Honking Silkies

Discussion in 'Chicken Behaviors and Egglaying' started by linta325, Aug 31, 2013.

  1. linta325

    linta325 Out Of The Brooder

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    Mar 16, 2012
    San Leandro, CA
    From what I had read in my research on chickens, before I got my Silkies, my understanding was that as prey animals, chickens are usually quiet, other than the occasional sound from laying an egg or alarming other chickens of a predator/danger. That has not been the case with the Silkies that I have. I had ordered 6 Silkie chicks, one of which turned out to be a rooster and I had to re-home. The remaining 5 hens have laid eggs, and gone in & out of broodiness many times, as was noted about this breed. What I did not expect was loud squawking that won't cease, and honking like geese, early in the morning, sometimes before the sun has complete risen. My husband is completely annoyed at this behavior, and we worry it will bother neighbors.

    The chickens are allowed free run of the backyard during the day, so they are not confined to their run. They are free to peck at the weeds and veggies growing in the yard, and to scratch up soil that I did not cover properly. I check for eggs constantly when they are squawking. Sometimes there's an egg, many times there aren't. It would seem they are announcing before and after laying. I also check for predators. Rarely, there is a cat walking by on the fence or a bird flying by in the sky, but usually, there are no visible threats around.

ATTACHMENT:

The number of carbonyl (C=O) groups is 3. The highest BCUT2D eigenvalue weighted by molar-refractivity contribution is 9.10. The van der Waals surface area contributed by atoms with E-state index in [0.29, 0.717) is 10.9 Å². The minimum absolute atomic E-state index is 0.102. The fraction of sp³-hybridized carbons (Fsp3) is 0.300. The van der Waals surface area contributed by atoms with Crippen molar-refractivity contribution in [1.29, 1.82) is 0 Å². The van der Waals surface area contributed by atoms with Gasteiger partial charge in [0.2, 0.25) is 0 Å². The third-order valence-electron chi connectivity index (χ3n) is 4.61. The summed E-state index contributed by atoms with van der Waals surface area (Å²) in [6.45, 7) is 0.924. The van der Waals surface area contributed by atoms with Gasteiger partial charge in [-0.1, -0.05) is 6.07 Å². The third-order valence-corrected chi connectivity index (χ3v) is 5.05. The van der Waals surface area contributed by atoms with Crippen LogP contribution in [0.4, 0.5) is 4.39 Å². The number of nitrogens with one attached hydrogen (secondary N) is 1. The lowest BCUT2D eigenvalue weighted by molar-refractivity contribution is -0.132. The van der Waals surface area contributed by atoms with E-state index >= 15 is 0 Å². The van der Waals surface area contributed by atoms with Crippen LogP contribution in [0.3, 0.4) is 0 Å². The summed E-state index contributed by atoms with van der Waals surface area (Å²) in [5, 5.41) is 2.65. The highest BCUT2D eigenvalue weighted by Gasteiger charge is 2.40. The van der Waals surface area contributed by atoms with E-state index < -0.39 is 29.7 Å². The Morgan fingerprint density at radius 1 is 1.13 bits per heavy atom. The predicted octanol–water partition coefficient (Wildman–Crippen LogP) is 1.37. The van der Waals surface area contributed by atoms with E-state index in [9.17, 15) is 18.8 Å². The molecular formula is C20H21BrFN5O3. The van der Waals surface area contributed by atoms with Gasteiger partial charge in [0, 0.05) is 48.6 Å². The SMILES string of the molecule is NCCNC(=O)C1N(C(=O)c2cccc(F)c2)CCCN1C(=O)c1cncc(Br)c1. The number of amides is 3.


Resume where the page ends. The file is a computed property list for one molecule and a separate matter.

Does anyone have any ideas on calming their vocals? If not, I may have to end up re-homing them, as waking my family up at 6am each morning is one thing, but becoming a nuisance to the neighborhood is another. Thank you very much for your time.
     
  2. foreverlearning

    foreverlearning Chillin' With My Peeps

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    I hate to tell you this, but chickens make a lot of noise. Anytime they find something to eat, when they are socializing, predators, and when they talk to you. They seem to get quieter (in sound level) as they age but they still peep a lot just like any other bird. Most neighbors don't mind the noise if you don't have a rooster. What some people do is give a few eggs to the neighbors every now and then just to make sure. You might want to talk to them and see if they mind.
     
  3. linta325

    linta325 Out Of The Brooder

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    Mar 16, 2012
    San Leandro, CA
    Thank you very much! I wished that more pages devoted to chickens had made mention that they could be noisy. I opted for bantam sized hens in hopes that if they did make noise, it would be on the softer end. But maybe it's little chicken syndrome in which they need to increase volume to make up for their small size.
     
  4. Island Roo

    Island Roo Chillin' With My Peeps

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    Quote: [​IMG]

    I don't know about silkies but some breeds seem to make more noise than others. My orpingtons are chatty and very vocal when they have something to complain about - although I can't usually figure out what has their feathers in a knot.

    My brahmas are fairly quiet. They seem to hum a lot but that can only be heard at close range.

    The morning noise you hear might be them telling you to open the door to let them out for the day. I've heard of automatic chicken doors - maybe that is one thing to consider. I doubt it would solve all your problems but might help.